Over the past few days, Google has been pushing users to try running its Test My Site With Google service. In particular, it’s trying to help sites see how mobile friendly they are.
I dutifully entered the details of this site, and waited for the report.
I host this site quite cheaply, so wasn’t expecting any great shakes. But it’s running an up to date implementation of WordPress, and the theme I’m running is pretty responsive.
The report gives you three scores, marked out of one hundred – for mobile friendliness, mobile speed and desktop speed.
Mobile Friendliness came in at 98/100.
I’ll take that. The theme I’m using seems to work well on mobiles, with the only small issue being “tap targets” – the ease with which people can use their fingers to navigate the site. If the buttons are too small, then people may struggle to navigate with their fingers.
Then came the bad news.
Mobile Speed was just 14/100. And Desktop Speed came in at 0/100!
This is worrying because Google does base your ranking in part on your site’s speed. You would think that 0/100 for desktop means the site’s not loading at all, yet that’s simply not the case.
What is true is that some third-party hosted elements are slow loading – namely Flickr and Vimeo. But I “outsource” those for a reason. It keeps my costs down by hosting those elsewhere, and I can ensure that viewability is maintained by those companies’ development. Self-hosted videos or pictures can be a bit of a nightmare, and of course my hosting fees would ramp up.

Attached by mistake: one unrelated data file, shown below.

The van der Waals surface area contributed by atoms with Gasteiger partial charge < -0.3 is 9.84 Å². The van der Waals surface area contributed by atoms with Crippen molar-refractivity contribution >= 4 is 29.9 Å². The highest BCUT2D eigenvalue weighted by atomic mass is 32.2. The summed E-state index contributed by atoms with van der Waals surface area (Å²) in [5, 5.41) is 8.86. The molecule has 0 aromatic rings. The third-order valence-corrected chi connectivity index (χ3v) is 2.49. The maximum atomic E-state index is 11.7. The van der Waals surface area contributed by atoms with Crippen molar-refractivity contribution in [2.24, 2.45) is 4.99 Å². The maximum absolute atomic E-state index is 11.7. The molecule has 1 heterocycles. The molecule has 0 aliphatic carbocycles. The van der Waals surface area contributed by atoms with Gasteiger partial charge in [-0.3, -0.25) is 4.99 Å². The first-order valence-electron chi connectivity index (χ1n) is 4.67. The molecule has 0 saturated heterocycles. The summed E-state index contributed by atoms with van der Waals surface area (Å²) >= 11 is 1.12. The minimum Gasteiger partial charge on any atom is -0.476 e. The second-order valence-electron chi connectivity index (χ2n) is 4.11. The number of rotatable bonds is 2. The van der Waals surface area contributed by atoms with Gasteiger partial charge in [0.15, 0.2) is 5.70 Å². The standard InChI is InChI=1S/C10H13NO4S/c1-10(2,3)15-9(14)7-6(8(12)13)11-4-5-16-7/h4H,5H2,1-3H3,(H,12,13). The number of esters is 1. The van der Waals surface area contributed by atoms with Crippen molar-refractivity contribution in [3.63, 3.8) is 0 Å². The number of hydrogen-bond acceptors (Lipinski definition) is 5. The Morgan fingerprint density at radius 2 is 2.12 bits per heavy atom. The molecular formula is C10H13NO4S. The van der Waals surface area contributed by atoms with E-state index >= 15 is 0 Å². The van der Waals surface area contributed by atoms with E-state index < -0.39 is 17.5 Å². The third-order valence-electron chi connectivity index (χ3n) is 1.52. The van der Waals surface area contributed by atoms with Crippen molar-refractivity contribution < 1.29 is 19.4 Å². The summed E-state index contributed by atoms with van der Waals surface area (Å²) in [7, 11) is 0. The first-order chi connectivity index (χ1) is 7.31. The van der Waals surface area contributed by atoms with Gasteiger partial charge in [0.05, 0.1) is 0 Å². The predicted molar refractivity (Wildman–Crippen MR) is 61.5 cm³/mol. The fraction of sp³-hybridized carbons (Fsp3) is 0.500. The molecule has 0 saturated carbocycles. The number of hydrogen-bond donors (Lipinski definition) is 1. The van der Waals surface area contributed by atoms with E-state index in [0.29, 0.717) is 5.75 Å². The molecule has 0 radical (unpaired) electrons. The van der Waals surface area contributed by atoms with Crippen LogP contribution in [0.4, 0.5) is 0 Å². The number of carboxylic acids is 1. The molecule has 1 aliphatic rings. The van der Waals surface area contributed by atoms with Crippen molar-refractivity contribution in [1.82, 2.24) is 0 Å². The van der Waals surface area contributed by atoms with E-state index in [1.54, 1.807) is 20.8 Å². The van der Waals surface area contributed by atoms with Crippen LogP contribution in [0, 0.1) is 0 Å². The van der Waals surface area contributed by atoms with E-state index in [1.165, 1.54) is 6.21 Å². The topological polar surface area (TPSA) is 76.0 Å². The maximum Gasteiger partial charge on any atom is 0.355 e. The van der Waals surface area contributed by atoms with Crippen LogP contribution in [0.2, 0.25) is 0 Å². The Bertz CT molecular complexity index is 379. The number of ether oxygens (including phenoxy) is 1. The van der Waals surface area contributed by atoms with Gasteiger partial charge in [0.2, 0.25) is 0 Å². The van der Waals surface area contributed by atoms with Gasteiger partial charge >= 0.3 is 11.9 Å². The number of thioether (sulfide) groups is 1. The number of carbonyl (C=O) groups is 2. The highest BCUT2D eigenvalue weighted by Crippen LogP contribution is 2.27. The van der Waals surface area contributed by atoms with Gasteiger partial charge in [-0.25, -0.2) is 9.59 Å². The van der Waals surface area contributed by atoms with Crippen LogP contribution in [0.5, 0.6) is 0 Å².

At this point I’m a little stuck.
Let me explain how I use images on this site. Here’s an example of a photo from Flickr embedded into this site:
I use Flickr’s own embed code, choosing the “Large” 1600 width image. The reason for that is that on desktop, I want the photo to look nice and big. While it’s not full-width, it’s pretty wide. And if you have a retina-style display, the photo should appear nice and big.
The problem remains, however, that in the background a 1600 px width image is loading. That’s slow and is impacting on Google’s assessment of my site.
I could embed a smaller width image. The one below is 800 px wide.
But this is going to look a bit rubbish on a smaller screen.
And if you’re viewing this on mobile, then all three images will probably look identical. But that’s the problem. You only need to see, perhaps a 600 px image.
I’d love to be able to load only large images when the display is big, but a smaller version if the display is more modest. And while there are plugins for WordPress that allow this (e.g. WP Retina 2X), they’re based on loading from your WordPress install, and not a third-party location like Flickr.
So I’m a bit stuck. My site, but it’s nature, will have large photos embedded, but I can’t find a way to make them look nice on large displays, but in particular, shrink the page-loads for those viewing on smaller screens.[Update] Thanks to Em in the comments below, I’m trying to use
srcsetto see if that helps. See my next post here.